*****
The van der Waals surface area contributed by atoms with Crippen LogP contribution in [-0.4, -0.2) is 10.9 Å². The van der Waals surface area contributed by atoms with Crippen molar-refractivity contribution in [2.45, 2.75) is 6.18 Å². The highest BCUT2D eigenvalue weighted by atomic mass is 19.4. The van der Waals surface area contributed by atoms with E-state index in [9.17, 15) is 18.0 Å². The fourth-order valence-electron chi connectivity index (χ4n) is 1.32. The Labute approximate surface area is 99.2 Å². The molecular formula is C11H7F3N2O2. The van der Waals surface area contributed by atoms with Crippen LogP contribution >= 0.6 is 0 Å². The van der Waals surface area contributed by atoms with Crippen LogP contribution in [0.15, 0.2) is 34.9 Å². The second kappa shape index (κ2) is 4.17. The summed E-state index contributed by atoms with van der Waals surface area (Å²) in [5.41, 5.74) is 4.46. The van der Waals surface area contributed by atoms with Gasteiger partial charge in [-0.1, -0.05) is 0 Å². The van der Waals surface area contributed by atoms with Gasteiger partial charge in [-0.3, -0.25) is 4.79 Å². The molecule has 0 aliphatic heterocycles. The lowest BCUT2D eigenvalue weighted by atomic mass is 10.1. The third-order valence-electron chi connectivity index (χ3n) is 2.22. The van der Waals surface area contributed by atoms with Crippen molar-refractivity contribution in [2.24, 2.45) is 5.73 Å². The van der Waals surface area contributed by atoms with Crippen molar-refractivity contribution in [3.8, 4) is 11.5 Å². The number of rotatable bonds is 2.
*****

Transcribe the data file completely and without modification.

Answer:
The van der Waals surface area contributed by atoms with Crippen LogP contribution in [-0.4, -0.2) is 10.9 Å². The van der Waals surface area contributed by atoms with Crippen molar-refractivity contribution in [2.45, 2.75) is 6.18 Å². The highest BCUT2D eigenvalue weighted by atomic mass is 19.4. The van der Waals surface area contributed by atoms with E-state index in [9.17, 15) is 18.0 Å². The fourth-order valence-electron chi connectivity index (χ4n) is 1.32. The Labute approximate surface area is 99.2 Å². The molecular formula is C11H7F3N2O2. The van der Waals surface area contributed by atoms with Crippen LogP contribution >= 0.6 is 0 Å². The van der Waals surface area contributed by atoms with Crippen LogP contribution in [0.15, 0.2) is 34.9 Å². The second kappa shape index (κ2) is 4.17. The summed E-state index contributed by atoms with van der Waals surface area (Å²) in [5.41, 5.74) is 4.46. The van der Waals surface area contributed by atoms with Gasteiger partial charge in [-0.1, -0.05) is 0 Å². The van der Waals surface area contributed by atoms with Gasteiger partial charge in [-0.3, -0.25) is 4.79 Å². The molecule has 0 aliphatic heterocycles. The lowest BCUT2D eigenvalue weighted by atomic mass is 10.1. The third-order valence-electron chi connectivity index (χ3n) is 2.22. The van der Waals surface area contributed by atoms with Crippen molar-refractivity contribution in [2.24, 2.45) is 5.73 Å². The van der Waals surface area contributed by atoms with Crippen molar-refractivity contribution in [3.8, 4) is 11.5 Å². The number of rotatable bonds is 2.